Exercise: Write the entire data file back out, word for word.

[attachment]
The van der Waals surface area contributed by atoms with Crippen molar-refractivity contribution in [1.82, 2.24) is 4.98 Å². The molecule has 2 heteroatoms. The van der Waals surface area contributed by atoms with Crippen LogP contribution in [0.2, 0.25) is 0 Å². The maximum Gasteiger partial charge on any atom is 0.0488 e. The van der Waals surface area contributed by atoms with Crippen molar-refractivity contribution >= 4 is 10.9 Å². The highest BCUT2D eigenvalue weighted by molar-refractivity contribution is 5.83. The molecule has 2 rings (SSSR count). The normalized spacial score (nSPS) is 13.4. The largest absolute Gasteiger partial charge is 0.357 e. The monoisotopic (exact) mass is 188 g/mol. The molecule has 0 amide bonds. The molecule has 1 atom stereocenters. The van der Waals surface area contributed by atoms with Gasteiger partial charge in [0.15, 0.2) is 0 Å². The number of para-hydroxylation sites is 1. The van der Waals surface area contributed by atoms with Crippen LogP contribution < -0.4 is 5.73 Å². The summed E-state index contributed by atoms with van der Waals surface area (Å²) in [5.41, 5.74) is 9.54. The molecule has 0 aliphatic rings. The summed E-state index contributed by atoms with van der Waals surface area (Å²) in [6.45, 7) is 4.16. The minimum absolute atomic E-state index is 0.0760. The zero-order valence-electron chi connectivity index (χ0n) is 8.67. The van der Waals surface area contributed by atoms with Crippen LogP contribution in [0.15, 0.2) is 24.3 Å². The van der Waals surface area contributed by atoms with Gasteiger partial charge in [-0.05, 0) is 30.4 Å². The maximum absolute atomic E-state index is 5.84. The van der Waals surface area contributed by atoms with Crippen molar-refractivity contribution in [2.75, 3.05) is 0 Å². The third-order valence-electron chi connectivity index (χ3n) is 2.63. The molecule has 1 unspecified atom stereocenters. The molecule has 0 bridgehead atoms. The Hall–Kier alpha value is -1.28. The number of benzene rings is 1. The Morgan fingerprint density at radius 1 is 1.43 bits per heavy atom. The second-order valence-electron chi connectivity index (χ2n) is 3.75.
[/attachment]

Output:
The van der Waals surface area contributed by atoms with Crippen molar-refractivity contribution in [1.82, 2.24) is 4.98 Å². The molecule has 2 heteroatoms. The van der Waals surface area contributed by atoms with Crippen LogP contribution in [0.2, 0.25) is 0 Å². The maximum Gasteiger partial charge on any atom is 0.0488 e. The van der Waals surface area contributed by atoms with Crippen molar-refractivity contribution >= 4 is 10.9 Å². The highest BCUT2D eigenvalue weighted by molar-refractivity contribution is 5.83. The molecule has 2 rings (SSSR count). The normalized spacial score (nSPS) is 13.4. The largest absolute Gasteiger partial charge is 0.357 e. The monoisotopic (exact) mass is 188 g/mol. The molecule has 0 amide bonds. The molecule has 1 atom stereocenters. The van der Waals surface area contributed by atoms with Gasteiger partial charge in [0.15, 0.2) is 0 Å². The number of para-hydroxylation sites is 1. The van der Waals surface area contributed by atoms with Crippen LogP contribution < -0.4 is 5.73 Å². The summed E-state index contributed by atoms with van der Waals surface area (Å²) in [5.41, 5.74) is 9.54. The molecule has 0 aliphatic rings. The summed E-state index contributed by atoms with van der Waals surface area (Å²) in [6.45, 7) is 4.16. The minimum absolute atomic E-state index is 0.0760. The zero-order valence-electron chi connectivity index (χ0n) is 8.67. The van der Waals surface area contributed by atoms with Crippen LogP contribution in [0.15, 0.2) is 24.3 Å². The van der Waals surface area contributed by atoms with Gasteiger partial charge in [-0.05, 0) is 30.4 Å². The maximum absolute atomic E-state index is 5.84. The van der Waals surface area contributed by atoms with Crippen molar-refractivity contribution in [2.75, 3.05) is 0 Å². The third-order valence-electron chi connectivity index (χ3n) is 2.63. The molecule has 1 unspecified atom stereocenters. The molecule has 0 bridgehead atoms. The Hall–Kier alpha value is -1.28. The number of benzene rings is 1. The Morgan fingerprint density at radius 1 is 1.43 bits per heavy atom. The second-order valence-electron chi connectivity index (χ2n) is 3.75.